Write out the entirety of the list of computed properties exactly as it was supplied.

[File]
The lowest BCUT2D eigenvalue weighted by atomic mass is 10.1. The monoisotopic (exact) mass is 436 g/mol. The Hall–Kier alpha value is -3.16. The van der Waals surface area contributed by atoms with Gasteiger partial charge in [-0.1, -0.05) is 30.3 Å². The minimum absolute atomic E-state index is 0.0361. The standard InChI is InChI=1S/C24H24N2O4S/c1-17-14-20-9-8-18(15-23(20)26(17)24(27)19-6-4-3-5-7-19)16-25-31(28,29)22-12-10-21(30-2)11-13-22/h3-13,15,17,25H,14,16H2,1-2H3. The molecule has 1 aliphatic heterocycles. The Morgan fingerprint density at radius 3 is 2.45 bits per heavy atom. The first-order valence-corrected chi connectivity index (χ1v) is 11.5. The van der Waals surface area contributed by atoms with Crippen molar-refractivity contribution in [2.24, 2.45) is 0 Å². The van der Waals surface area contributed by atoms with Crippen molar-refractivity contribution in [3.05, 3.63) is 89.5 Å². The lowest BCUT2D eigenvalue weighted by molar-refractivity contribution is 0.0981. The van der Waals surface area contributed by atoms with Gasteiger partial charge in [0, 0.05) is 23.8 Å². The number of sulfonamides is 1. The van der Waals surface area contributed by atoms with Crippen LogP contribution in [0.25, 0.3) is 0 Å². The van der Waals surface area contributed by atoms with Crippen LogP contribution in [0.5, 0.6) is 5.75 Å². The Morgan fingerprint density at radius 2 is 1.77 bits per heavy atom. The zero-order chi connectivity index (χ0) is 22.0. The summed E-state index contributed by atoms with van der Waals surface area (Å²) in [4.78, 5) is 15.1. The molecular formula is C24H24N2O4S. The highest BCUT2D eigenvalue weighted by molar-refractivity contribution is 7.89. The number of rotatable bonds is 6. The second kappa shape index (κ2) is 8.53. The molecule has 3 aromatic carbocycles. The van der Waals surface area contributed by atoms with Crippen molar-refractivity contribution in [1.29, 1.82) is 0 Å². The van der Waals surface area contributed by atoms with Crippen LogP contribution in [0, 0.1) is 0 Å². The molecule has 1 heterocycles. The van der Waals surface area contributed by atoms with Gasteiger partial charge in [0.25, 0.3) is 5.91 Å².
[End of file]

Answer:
The lowest BCUT2D eigenvalue weighted by atomic mass is 10.1. The monoisotopic (exact) mass is 436 g/mol. The Hall–Kier alpha value is -3.16. The van der Waals surface area contributed by atoms with Gasteiger partial charge in [-0.1, -0.05) is 30.3 Å². The minimum absolute atomic E-state index is 0.0361. The standard InChI is InChI=1S/C24H24N2O4S/c1-17-14-20-9-8-18(15-23(20)26(17)24(27)19-6-4-3-5-7-19)16-25-31(28,29)22-12-10-21(30-2)11-13-22/h3-13,15,17,25H,14,16H2,1-2H3. The molecule has 1 aliphatic heterocycles. The Morgan fingerprint density at radius 3 is 2.45 bits per heavy atom. The first-order valence-corrected chi connectivity index (χ1v) is 11.5. The van der Waals surface area contributed by atoms with Crippen molar-refractivity contribution in [2.24, 2.45) is 0 Å². The van der Waals surface area contributed by atoms with Crippen molar-refractivity contribution in [3.05, 3.63) is 89.5 Å². The lowest BCUT2D eigenvalue weighted by molar-refractivity contribution is 0.0981. The van der Waals surface area contributed by atoms with Gasteiger partial charge in [0, 0.05) is 23.8 Å². The number of sulfonamides is 1. The van der Waals surface area contributed by atoms with Crippen LogP contribution in [0.25, 0.3) is 0 Å². The van der Waals surface area contributed by atoms with Crippen LogP contribution in [0.5, 0.6) is 5.75 Å². The Morgan fingerprint density at radius 2 is 1.77 bits per heavy atom. The zero-order chi connectivity index (χ0) is 22.0. The summed E-state index contributed by atoms with van der Waals surface area (Å²) in [4.78, 5) is 15.1. The molecular formula is C24H24N2O4S. The highest BCUT2D eigenvalue weighted by molar-refractivity contribution is 7.89. The number of rotatable bonds is 6. The second kappa shape index (κ2) is 8.53. The molecule has 3 aromatic carbocycles. The van der Waals surface area contributed by atoms with Crippen molar-refractivity contribution in [1.29, 1.82) is 0 Å². The van der Waals surface area contributed by atoms with Crippen LogP contribution in [0, 0.1) is 0 Å². The molecule has 1 heterocycles. The van der Waals surface area contributed by atoms with Gasteiger partial charge in [0.25, 0.3) is 5.91 Å².